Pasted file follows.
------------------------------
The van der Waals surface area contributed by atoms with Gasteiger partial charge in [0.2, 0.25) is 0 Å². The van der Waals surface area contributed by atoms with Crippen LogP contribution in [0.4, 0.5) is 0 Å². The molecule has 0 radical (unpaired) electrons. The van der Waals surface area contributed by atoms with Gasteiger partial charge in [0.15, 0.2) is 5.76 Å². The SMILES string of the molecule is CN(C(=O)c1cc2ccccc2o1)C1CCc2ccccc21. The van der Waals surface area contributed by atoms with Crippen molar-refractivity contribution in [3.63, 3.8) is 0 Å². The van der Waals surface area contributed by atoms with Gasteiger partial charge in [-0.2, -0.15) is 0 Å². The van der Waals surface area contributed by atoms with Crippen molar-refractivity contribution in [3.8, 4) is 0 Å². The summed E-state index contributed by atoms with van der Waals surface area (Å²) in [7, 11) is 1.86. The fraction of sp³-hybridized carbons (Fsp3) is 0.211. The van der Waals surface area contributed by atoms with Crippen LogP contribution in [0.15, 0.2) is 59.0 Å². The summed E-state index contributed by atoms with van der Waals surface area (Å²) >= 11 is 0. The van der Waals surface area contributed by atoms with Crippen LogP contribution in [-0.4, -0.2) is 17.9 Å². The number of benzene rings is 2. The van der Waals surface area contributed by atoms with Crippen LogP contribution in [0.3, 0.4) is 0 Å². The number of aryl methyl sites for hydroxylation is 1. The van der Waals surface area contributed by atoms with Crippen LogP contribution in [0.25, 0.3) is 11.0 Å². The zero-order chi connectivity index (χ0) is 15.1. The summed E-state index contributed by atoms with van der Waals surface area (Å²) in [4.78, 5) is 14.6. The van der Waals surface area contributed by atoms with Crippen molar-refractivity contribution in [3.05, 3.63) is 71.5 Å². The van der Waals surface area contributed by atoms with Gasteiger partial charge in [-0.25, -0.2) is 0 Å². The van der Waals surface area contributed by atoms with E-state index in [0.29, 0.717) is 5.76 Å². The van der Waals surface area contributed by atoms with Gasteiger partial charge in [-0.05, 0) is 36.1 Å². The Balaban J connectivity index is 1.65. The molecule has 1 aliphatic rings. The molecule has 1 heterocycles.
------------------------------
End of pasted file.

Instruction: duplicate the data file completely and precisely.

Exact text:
The van der Waals surface area contributed by atoms with Gasteiger partial charge in [0.2, 0.25) is 0 Å². The van der Waals surface area contributed by atoms with Crippen LogP contribution in [0.4, 0.5) is 0 Å². The molecule has 0 radical (unpaired) electrons. The van der Waals surface area contributed by atoms with Gasteiger partial charge in [0.15, 0.2) is 5.76 Å². The SMILES string of the molecule is CN(C(=O)c1cc2ccccc2o1)C1CCc2ccccc21. The van der Waals surface area contributed by atoms with Crippen molar-refractivity contribution in [3.63, 3.8) is 0 Å². The van der Waals surface area contributed by atoms with Gasteiger partial charge in [-0.2, -0.15) is 0 Å². The van der Waals surface area contributed by atoms with Crippen molar-refractivity contribution in [3.8, 4) is 0 Å². The summed E-state index contributed by atoms with van der Waals surface area (Å²) in [7, 11) is 1.86. The fraction of sp³-hybridized carbons (Fsp3) is 0.211. The van der Waals surface area contributed by atoms with Crippen LogP contribution in [0.15, 0.2) is 59.0 Å². The summed E-state index contributed by atoms with van der Waals surface area (Å²) >= 11 is 0. The van der Waals surface area contributed by atoms with Crippen LogP contribution in [-0.4, -0.2) is 17.9 Å². The number of benzene rings is 2. The van der Waals surface area contributed by atoms with Crippen LogP contribution in [0.3, 0.4) is 0 Å². The number of aryl methyl sites for hydroxylation is 1. The van der Waals surface area contributed by atoms with Crippen LogP contribution in [0.25, 0.3) is 11.0 Å². The zero-order chi connectivity index (χ0) is 15.1. The summed E-state index contributed by atoms with van der Waals surface area (Å²) in [4.78, 5) is 14.6. The van der Waals surface area contributed by atoms with Crippen molar-refractivity contribution in [3.05, 3.63) is 71.5 Å². The van der Waals surface area contributed by atoms with Gasteiger partial charge in [-0.25, -0.2) is 0 Å². The van der Waals surface area contributed by atoms with E-state index in [0.29, 0.717) is 5.76 Å². The van der Waals surface area contributed by atoms with Gasteiger partial charge in [-0.05, 0) is 36.1 Å². The Balaban J connectivity index is 1.65. The molecule has 1 aliphatic rings. The molecule has 1 heterocycles.